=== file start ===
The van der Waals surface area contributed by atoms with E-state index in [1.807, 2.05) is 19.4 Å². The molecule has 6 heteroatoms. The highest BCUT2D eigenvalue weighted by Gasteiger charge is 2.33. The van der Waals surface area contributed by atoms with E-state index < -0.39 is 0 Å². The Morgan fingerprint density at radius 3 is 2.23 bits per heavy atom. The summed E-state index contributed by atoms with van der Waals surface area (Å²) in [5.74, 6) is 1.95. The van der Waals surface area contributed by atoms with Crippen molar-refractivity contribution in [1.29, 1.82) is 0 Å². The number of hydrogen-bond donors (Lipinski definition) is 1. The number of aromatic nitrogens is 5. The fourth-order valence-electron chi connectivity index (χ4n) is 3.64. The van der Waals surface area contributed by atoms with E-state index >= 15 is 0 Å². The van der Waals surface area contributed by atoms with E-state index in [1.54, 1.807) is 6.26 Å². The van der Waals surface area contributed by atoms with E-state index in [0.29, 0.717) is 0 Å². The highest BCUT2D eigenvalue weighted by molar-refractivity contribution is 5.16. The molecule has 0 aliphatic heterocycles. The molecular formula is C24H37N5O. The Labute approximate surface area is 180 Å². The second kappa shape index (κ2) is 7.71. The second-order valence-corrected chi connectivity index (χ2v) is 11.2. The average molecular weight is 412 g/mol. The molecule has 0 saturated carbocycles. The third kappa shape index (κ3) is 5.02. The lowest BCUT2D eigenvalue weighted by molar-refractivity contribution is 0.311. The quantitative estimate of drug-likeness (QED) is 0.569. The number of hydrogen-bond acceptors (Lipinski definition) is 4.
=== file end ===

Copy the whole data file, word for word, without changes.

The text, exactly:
The van der Waals surface area contributed by atoms with E-state index in [1.807, 2.05) is 19.4 Å². The molecule has 6 heteroatoms. The highest BCUT2D eigenvalue weighted by Gasteiger charge is 2.33. The van der Waals surface area contributed by atoms with E-state index < -0.39 is 0 Å². The Morgan fingerprint density at radius 3 is 2.23 bits per heavy atom. The summed E-state index contributed by atoms with van der Waals surface area (Å²) in [5.74, 6) is 1.95. The van der Waals surface area contributed by atoms with Crippen molar-refractivity contribution in [1.29, 1.82) is 0 Å². The number of hydrogen-bond donors (Lipinski definition) is 1. The number of aromatic nitrogens is 5. The fourth-order valence-electron chi connectivity index (χ4n) is 3.64. The van der Waals surface area contributed by atoms with E-state index >= 15 is 0 Å². The van der Waals surface area contributed by atoms with E-state index in [1.54, 1.807) is 6.26 Å². The van der Waals surface area contributed by atoms with E-state index in [0.29, 0.717) is 0 Å². The highest BCUT2D eigenvalue weighted by molar-refractivity contribution is 5.16. The molecule has 0 aliphatic heterocycles. The molecular formula is C24H37N5O. The Labute approximate surface area is 180 Å². The second kappa shape index (κ2) is 7.71. The second-order valence-corrected chi connectivity index (χ2v) is 11.2. The average molecular weight is 412 g/mol. The molecule has 0 saturated carbocycles. The third kappa shape index (κ3) is 5.02. The lowest BCUT2D eigenvalue weighted by molar-refractivity contribution is 0.311. The quantitative estimate of drug-likeness (QED) is 0.569. The number of hydrogen-bond acceptors (Lipinski definition) is 4.